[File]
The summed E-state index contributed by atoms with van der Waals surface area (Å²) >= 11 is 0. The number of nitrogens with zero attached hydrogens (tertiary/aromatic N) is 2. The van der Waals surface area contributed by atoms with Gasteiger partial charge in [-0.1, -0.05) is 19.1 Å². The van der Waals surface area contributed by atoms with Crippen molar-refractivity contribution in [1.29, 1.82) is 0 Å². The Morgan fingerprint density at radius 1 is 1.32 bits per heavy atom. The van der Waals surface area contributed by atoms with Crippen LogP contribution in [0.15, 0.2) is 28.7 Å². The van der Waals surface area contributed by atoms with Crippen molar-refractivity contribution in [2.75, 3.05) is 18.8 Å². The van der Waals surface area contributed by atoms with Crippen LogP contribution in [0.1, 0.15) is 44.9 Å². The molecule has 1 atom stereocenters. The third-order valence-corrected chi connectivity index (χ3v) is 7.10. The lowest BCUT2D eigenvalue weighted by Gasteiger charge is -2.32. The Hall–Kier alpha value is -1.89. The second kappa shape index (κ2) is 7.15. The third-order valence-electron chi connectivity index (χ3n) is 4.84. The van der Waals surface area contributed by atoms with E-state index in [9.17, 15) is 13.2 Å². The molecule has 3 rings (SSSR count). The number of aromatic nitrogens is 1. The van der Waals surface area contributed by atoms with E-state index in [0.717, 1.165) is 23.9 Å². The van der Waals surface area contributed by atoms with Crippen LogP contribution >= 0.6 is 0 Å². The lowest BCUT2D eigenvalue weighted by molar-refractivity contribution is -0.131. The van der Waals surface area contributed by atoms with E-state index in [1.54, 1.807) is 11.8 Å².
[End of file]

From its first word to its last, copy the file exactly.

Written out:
The summed E-state index contributed by atoms with van der Waals surface area (Å²) >= 11 is 0. The number of nitrogens with zero attached hydrogens (tertiary/aromatic N) is 2. The van der Waals surface area contributed by atoms with Gasteiger partial charge in [-0.1, -0.05) is 19.1 Å². The van der Waals surface area contributed by atoms with Crippen molar-refractivity contribution in [1.29, 1.82) is 0 Å². The Morgan fingerprint density at radius 1 is 1.32 bits per heavy atom. The van der Waals surface area contributed by atoms with Crippen LogP contribution in [0.15, 0.2) is 28.7 Å². The van der Waals surface area contributed by atoms with Crippen molar-refractivity contribution in [2.75, 3.05) is 18.8 Å². The van der Waals surface area contributed by atoms with Crippen LogP contribution in [0.1, 0.15) is 44.9 Å². The molecule has 1 atom stereocenters. The third-order valence-corrected chi connectivity index (χ3v) is 7.10. The lowest BCUT2D eigenvalue weighted by Gasteiger charge is -2.32. The Hall–Kier alpha value is -1.89. The second kappa shape index (κ2) is 7.15. The third-order valence-electron chi connectivity index (χ3n) is 4.84. The van der Waals surface area contributed by atoms with E-state index in [9.17, 15) is 13.2 Å². The molecule has 3 rings (SSSR count). The number of aromatic nitrogens is 1. The van der Waals surface area contributed by atoms with E-state index in [0.717, 1.165) is 23.9 Å². The van der Waals surface area contributed by atoms with Crippen LogP contribution >= 0.6 is 0 Å². The lowest BCUT2D eigenvalue weighted by molar-refractivity contribution is -0.131. The van der Waals surface area contributed by atoms with E-state index in [1.54, 1.807) is 11.8 Å².